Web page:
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End of Year Checklist


The end of the year is always a hectic time for any organization especially because of the holidays. As the 2012 is coming to an end, it is important to remember that it’s not just about the holidays. The end of 2012 is a reminder that the beginning of 2013 is right around the corner.

There are several things that the medical office must do to prepare for the New Year and creating an end of year checklist can help to organize and prioritize these tasks. When creating your end of year checklist, keep the following topics in mind:

Aged Claims

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Aged accounts are outstanding patient accounts that are over 30 days. An important management tool that measures aged accounts is the accounts receivable report. The accounts receivable, or AR, report is designed to analyze the financial health of the medical office. Using the discharge date of the patient account, the AR report calculates the length of time it takes for medical claims to get paid.

In order to get your aged claims paid, there are different things that can be done by the billing staff during different time intervals. Read more about aged claims.

Tax Season

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Planning ahead for tax season can ensure that your medical office will be ready. There are a few things you can do between now and the end of the year to prepare for tax season 2012.

  • Gather all of the data and documents that your accountant will need to file your taxes
  • Purchase any equipment, software, or supplies for your medical office to include on your tax return to help reduce your tax bill
  • Make a donation to your favorite, qualified charity for an eligible tax credit
  • Pay up any outstanding bills for 2012 to include on your tax return as a business expense

Timely Filing

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Any outstanding Medicare and Medicaid claims from the beginning of 2011 are nearing its timely filing deadline. Have your medical billing staff follow-up on or re-file any outstanding Medicare or Medicaid claims to avoid losing out on any revenue.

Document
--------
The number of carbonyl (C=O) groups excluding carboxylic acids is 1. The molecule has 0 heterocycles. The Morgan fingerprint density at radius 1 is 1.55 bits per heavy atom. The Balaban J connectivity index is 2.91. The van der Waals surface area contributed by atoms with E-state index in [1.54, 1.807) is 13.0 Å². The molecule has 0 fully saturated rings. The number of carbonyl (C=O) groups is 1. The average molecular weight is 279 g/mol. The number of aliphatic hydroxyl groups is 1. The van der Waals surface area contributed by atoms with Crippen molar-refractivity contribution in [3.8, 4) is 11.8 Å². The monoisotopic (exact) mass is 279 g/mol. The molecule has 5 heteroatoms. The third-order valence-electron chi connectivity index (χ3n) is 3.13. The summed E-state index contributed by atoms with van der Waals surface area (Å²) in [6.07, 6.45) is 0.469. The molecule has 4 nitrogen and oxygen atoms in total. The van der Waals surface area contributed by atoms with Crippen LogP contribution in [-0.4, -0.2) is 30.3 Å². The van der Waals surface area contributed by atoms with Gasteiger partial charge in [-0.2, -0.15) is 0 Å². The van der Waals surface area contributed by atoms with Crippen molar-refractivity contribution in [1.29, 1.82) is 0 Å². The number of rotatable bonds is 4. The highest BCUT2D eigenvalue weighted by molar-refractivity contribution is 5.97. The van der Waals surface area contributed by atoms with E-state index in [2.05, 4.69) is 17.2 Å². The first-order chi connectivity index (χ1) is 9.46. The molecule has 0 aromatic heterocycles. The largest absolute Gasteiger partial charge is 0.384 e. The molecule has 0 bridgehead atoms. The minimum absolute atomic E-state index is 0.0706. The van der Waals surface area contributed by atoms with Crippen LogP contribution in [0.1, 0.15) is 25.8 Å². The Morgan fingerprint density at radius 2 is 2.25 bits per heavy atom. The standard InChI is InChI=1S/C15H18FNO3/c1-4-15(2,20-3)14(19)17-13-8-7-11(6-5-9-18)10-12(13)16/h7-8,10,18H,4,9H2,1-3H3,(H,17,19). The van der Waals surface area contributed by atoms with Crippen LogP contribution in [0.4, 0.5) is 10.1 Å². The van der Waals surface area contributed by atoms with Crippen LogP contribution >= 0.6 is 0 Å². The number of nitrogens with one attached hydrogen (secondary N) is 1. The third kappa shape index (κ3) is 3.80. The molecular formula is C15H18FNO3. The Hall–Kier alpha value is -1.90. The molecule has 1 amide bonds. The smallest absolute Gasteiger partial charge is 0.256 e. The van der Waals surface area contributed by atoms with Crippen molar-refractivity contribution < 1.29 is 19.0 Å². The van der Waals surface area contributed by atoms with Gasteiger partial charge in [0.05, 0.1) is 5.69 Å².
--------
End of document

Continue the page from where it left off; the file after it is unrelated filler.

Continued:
Effective January 1, 2010, CMS reduced the timely filing limit for Medicare claim submission to one calendar year from the date of service. If your claim is not received by the deadline, your claim will be denied. Claims that deny due to timely filing do not meet the initial determination requirement and are not subject to appeal.

Following up on these older claims, also gives your medical billers a chance to clean up any old accounts receivables to have a fresh start in the New Year.

Upfront Collections

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The beginning of each year brings about the start over of patient deductibles. This is a great opportunity to boost your annual revenue, lessen collection fees, and decrease your bad debt. Requesting money from a sick patient for some people seems insensitive, however, it must be understood that health care costs money. Although it may be a touchy topic, collecting upfront payment from your patients is a necessary aspect that needs to be addressed.

Be sure to educate patients, in advance, of their financial responsibility. When calling patients to confirm their upcoming appointment, make sure you remind them to bring their driver’s license or other form of ID, their up-to-date insurance card, and advise them that they will be expected to pay their estimated responsibility prior to treatment.

Re-evaluate Your Mission, Vision and Values

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As your medical office experiences growth or change, don’t forget that it may be necessary to review your mission, vision and values statements. Many businesses often fail to consider that the direction of their organization has changed since its conception.

Failure to evaluate your mission, vision, and values may result in your organization getting off track. If necessary, you may consider rewriting them to reflect the new direction of your medical office. Ask the following questions:

  • Are there new products and services that the medical office is offering?
  • Is there a new or different market that needs to be considered?
  • Is the medical office continuing to meet the needs of the community?
  • Does the quality of patient care provided continue to meet or exceed expectations?

These are just a few examples. Consider the direction of your medical office and come up with a list of your own.

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